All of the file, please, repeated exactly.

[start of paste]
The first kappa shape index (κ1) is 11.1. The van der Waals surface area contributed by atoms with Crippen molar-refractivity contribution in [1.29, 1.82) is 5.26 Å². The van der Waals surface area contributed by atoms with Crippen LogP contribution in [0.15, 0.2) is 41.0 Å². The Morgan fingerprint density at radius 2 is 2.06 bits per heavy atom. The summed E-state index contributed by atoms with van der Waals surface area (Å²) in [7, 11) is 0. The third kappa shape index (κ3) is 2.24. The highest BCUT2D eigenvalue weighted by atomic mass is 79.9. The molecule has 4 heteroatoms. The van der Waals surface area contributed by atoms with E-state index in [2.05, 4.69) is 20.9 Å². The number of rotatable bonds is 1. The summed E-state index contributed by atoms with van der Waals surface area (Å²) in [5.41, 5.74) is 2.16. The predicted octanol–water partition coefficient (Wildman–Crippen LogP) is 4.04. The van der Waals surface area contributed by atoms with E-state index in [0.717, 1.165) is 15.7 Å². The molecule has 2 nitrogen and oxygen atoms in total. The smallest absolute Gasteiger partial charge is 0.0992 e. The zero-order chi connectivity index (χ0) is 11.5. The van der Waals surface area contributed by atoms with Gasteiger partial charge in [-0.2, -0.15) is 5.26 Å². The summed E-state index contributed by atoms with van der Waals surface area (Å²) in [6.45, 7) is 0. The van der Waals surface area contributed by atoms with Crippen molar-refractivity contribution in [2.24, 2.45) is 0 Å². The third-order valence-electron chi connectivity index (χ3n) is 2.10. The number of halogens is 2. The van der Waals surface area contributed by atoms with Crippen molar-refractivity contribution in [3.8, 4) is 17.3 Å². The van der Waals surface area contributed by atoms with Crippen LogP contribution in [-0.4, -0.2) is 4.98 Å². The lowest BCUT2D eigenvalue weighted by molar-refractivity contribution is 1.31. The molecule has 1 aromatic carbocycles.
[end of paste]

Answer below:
The first kappa shape index (κ1) is 11.1. The van der Waals surface area contributed by atoms with Crippen molar-refractivity contribution in [1.29, 1.82) is 5.26 Å². The van der Waals surface area contributed by atoms with Crippen LogP contribution in [0.15, 0.2) is 41.0 Å². The Morgan fingerprint density at radius 2 is 2.06 bits per heavy atom. The summed E-state index contributed by atoms with van der Waals surface area (Å²) in [7, 11) is 0. The third kappa shape index (κ3) is 2.24. The highest BCUT2D eigenvalue weighted by atomic mass is 79.9. The molecule has 4 heteroatoms. The van der Waals surface area contributed by atoms with E-state index in [2.05, 4.69) is 20.9 Å². The number of rotatable bonds is 1. The summed E-state index contributed by atoms with van der Waals surface area (Å²) in [5.41, 5.74) is 2.16. The predicted octanol–water partition coefficient (Wildman–Crippen LogP) is 4.04. The van der Waals surface area contributed by atoms with E-state index in [0.717, 1.165) is 15.7 Å². The molecule has 2 nitrogen and oxygen atoms in total. The smallest absolute Gasteiger partial charge is 0.0992 e. The zero-order chi connectivity index (χ0) is 11.5. The van der Waals surface area contributed by atoms with Gasteiger partial charge in [-0.2, -0.15) is 5.26 Å². The summed E-state index contributed by atoms with van der Waals surface area (Å²) in [6.45, 7) is 0. The van der Waals surface area contributed by atoms with Crippen molar-refractivity contribution in [2.24, 2.45) is 0 Å². The third-order valence-electron chi connectivity index (χ3n) is 2.10. The number of halogens is 2. The van der Waals surface area contributed by atoms with Crippen molar-refractivity contribution in [3.8, 4) is 17.3 Å². The van der Waals surface area contributed by atoms with Crippen LogP contribution in [-0.4, -0.2) is 4.98 Å². The lowest BCUT2D eigenvalue weighted by molar-refractivity contribution is 1.31. The molecule has 1 aromatic carbocycles.